Impact of Tobacco Use in Patients Presenting to a Multidisciplinary Outpatient Treatment Program for Fibromyalgia

By Toby N. Weingarten, MD, Vikram R. Podduturu, MD, W. Michael Hooten, MD, Jeffrey M. Thompson, MD, Connie A. Luedtke, MA, and Terry H. Oh, MD

Clin J Pain Volume 25, Number 1, January 2009

Toby N. Weingarten, MD, Department of Anesthesiology Mayo Clinic, 200 First Street SW, Rochester, MN 55905 (e-mail: weingarten.toby@mayo.edu).

Objectives: This study examined the relationship between the severity of fibromyalgia symptoms and current tobacco use in patients evaluated at a specialized fibromyalgia treatment program.

Methods: Demographic and clinical data from 984 consecutive patients evaluated at the Mayo Clinic Fibromyalgia Treatment Program including the Fibromyalgia Impact Questionnaire (FIQ) were prospectively collected and stored in an electronic medical record and an electronic database. Univariate analyses were performed comparing tobacco users and nonusers. A post-hoc analysis of covariance was conducted for tobacco use, using group differences of confounding clinical and demographic variables. A P value r 0.05 was accepted as the level of significance.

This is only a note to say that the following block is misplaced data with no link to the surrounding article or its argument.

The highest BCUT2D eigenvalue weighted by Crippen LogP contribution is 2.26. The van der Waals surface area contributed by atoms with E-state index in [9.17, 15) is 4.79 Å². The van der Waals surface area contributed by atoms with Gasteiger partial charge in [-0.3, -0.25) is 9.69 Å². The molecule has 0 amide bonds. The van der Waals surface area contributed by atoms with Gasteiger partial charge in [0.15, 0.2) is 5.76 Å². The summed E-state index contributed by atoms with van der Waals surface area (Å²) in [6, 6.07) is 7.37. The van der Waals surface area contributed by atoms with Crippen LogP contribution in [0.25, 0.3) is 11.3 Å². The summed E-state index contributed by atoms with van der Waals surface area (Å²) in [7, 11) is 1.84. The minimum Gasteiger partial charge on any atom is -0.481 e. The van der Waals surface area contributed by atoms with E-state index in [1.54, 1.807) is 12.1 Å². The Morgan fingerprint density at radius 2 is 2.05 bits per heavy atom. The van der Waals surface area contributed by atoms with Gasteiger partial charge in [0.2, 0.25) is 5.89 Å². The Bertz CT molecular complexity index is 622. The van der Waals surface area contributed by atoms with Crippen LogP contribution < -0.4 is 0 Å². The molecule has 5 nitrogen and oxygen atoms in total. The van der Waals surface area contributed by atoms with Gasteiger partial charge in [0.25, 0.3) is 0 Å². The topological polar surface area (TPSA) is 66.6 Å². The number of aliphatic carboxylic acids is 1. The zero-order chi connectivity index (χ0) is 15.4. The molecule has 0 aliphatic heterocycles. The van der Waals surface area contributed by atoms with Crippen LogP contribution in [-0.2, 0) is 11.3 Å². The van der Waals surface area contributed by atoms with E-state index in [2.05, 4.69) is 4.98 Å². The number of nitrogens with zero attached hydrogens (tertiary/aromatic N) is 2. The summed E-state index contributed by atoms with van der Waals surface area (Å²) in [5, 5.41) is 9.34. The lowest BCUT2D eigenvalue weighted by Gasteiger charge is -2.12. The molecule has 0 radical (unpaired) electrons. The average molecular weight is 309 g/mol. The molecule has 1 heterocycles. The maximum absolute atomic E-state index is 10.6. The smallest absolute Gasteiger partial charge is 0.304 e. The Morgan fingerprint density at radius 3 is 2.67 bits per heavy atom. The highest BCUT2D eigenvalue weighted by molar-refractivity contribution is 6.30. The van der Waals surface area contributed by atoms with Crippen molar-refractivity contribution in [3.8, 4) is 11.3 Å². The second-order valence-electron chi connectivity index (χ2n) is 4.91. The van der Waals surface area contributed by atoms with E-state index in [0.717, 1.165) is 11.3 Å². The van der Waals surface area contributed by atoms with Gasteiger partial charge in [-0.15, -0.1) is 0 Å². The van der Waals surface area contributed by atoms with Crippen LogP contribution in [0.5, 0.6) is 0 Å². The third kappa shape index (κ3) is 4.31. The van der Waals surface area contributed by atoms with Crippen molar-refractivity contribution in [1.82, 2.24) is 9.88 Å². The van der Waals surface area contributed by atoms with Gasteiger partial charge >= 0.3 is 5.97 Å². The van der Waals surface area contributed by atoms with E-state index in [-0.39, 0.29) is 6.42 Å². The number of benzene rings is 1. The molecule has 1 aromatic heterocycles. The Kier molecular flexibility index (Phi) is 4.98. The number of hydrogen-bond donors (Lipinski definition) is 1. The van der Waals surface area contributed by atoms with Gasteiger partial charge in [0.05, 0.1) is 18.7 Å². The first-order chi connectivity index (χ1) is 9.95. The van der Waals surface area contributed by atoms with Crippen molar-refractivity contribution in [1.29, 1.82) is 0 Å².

Results: One hundred and forty-five patients were identified as tobacco users (14.7%). Tobacco use was associated with greater pain intensity as measured by pain scales and the pain component of the FIQ. Tobacco users had a greater FIQ composite score 70.0(15.1) versus 61.8(16.8), P

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2017-11-28T10:51:08-08:00Saturday, February 27, 2016|Integrative Medicine HPCAE|